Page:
7.3 Trespass to the Person, Land and Goods Lecture - Hands on Examples


Kimmy owns a large country house and adjoining estate in the middle of Hampshire.

Her neighbour, Titus is in the process of building a stable for his collection of horses. The builders arrive and unload the bricks for the construction. They have unloaded some of the bricks past the property line, onto Kimmy’s property. This is a distant corner of the estate which Kimmy rarely ventures over to.

It emerges that Kimmy’s considerable fortune comes from the proceeds of an international drugs smuggling ring. After a protracted police investigation the police arrive to search her property and arrest Kimmy. The police arrive and begin to search the house with a valid warrant.

Kimmy is kept in the dining room of her house, and despite telling the police to get out, they refuse to leave. Two police officers are in the process of searching her house when they come across an ornate vase. One of the officers picks it up to search the inside for drugs. After he has finished searching he decides to prank the other officer. He throws the vase at him and yells ‘catch!’ The officer does not catch the vase which falls to the ground and shatters.

Kimmy hears the smashing vase and goes to see what the commotion is, the officer guarding her stops her from leaving the dining room. She asks him to move but he refuses. She asks he why she isn’t allowed to leave the dining room but he stays silent.

Kimmy is arrested an hour later. Despite Kimmy being of small statute and extremely calm, during the process of the arrest the police officer shouts ‘stop resisting!’ and kicks Kimmy in the back of her knee, leaving her with a bruise.

Kimmy wishes to bring a claim against the police for trespass onto her property (on the basis that she did not give permission for them to enter), for breaking the vase, for false imprisonment in her dining room, and for kicking her in the leg. She also wants to bring a claim against Titus for dumping the bricks onto her property. Finally, the police officer who was hit in the head with a vase wants to bring a claim against his colleague, despite not actually being injured by it.


Kimmy’s claim for trespass against the police will likely fail. Whilst Kimmy is the legal possessor of the land, and the police have directly interfered with her rights by refusing to leave when asked, they have the defence of legal authority. Under s.8 of the Police and Criminal Evidence Act 1984, a search of premises can be authorised under a warrant. Kimmy might have a claim against the officer who broke the vase under this tort. Whilst the officer has a warrant to enter the property for the purpose of searching it, he arguably goes beyond the bounds of the warrant and becomes an unauthorised visitor. Under the principle of ab initio, this would mean that particular officer will be retroactively considered as a trespasser when he stepped onto Kimmy’s land, as per The Six Carpenters Case [1572] EngR 452.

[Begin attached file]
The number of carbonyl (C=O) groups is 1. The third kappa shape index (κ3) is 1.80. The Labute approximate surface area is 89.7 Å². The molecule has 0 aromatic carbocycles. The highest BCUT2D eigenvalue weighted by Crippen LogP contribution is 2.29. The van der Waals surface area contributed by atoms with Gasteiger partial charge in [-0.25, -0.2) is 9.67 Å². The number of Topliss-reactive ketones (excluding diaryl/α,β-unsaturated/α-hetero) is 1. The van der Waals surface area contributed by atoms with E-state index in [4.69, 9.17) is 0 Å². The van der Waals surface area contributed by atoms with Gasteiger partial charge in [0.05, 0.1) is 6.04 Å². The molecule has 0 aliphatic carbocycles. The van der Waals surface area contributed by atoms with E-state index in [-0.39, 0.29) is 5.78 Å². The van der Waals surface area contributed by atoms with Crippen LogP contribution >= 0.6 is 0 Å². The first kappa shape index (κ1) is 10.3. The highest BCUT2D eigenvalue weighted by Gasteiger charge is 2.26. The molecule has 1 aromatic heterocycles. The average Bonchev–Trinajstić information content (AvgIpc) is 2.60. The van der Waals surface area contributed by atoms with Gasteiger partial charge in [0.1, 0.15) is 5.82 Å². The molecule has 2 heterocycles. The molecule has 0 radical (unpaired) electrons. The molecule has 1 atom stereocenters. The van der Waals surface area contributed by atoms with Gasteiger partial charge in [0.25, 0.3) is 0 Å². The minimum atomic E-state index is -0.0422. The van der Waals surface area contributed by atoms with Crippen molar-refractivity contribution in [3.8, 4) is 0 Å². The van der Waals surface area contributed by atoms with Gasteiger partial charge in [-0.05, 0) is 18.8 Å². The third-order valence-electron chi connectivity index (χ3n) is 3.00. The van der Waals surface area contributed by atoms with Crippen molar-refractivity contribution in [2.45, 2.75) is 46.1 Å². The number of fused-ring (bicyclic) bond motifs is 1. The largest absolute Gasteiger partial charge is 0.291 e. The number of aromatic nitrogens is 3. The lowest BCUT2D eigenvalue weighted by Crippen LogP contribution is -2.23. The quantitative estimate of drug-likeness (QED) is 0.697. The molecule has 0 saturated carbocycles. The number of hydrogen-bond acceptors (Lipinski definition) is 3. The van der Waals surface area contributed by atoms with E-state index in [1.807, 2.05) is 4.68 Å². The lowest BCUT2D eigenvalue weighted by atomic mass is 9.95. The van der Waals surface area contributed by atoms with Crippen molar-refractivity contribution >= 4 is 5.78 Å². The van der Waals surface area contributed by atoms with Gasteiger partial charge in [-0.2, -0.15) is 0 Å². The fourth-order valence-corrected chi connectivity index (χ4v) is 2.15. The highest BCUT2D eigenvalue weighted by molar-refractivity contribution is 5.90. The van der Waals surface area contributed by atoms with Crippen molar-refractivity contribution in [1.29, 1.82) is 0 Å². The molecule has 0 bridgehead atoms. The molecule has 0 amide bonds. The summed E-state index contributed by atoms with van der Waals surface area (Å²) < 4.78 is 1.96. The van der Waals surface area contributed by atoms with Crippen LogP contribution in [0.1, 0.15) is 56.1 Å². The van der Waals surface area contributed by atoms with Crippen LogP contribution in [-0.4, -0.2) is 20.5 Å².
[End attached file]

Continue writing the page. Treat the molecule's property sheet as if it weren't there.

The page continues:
Kimmy is, however, likely to have a claim for trespass to goods for the breaking of the vase. Whilst a warrant has been given authorised a search, it does not give the police carte-blanche to do as they will with Kimmy’s property. Since he has clearly overstepped the bounds of the warrant, the tort of trespass to goods applies, as per s.1(b) of the Torts (Interference with Goods) Act 1977. There is direct interference of a physical nature, distinguishing the facts from Malone v Metropolitan Police Commissioner [1979] Ch 344. There is little question of awareness – the police officer clearly knows what he is doing, hence the joke ‘warning’ to the other officer. Kimmy is therefore entitled to damages from the police officer (which will likely be ascribed to his employer.)

Kimmy also likely has a claim for false imprisonment. Whilst the police of in the process lawfully searching her house, they do not inform her that she is being held in her dining room – this moves the situation from a lawful arrest to an unlawful detention. The facts of this case match those of Murray v Ministry of Defence [1988] 1 WLR 692. The elements of false imprisonment are here: Kimmy is effectively being held in one place, experiences a total loss of freedom (as per Bird v Jones [1845] 7 QB 742.)

The claim for battery will also likely succeed. There is an intentional application of force to another by the police officer. Intention is clear, distinguishing Letang v Cooper [1965] 1 QB 232. Following Cole v Turner [1704] 6 Mod Rep 149, there appears to be some hostility in the actions of the officer in the lack of reasonable provocation. Whilst PACE 1984 provides the police officer with powers of arrest, this does not extend to inflicting unwarranted violence, and so a defence of lawful authority will likely fail. Whilst there also potentially exists an action for assault, since the kick comes from behind it is unlikely that Kimmy has a chance to apprehend the kick before it lands, meaning that the apprehension element of assault is not present.

The claim against Titus for leaving bricks on her property will likely succeed. As per Gregory v Piper [1829] 9 B & C 591 there is a direct interference with Kimmy’s property in the form of the bricks. This is voluntary – distinguishing Stone v Smith [1947] Style 65. Whilst Titus is not aware that he is trespassing onto Kimmy’s property, this will be no obstacle to a claim, as per Conway v George Wimpey & Co Ltd [1951] 2 KB 266.

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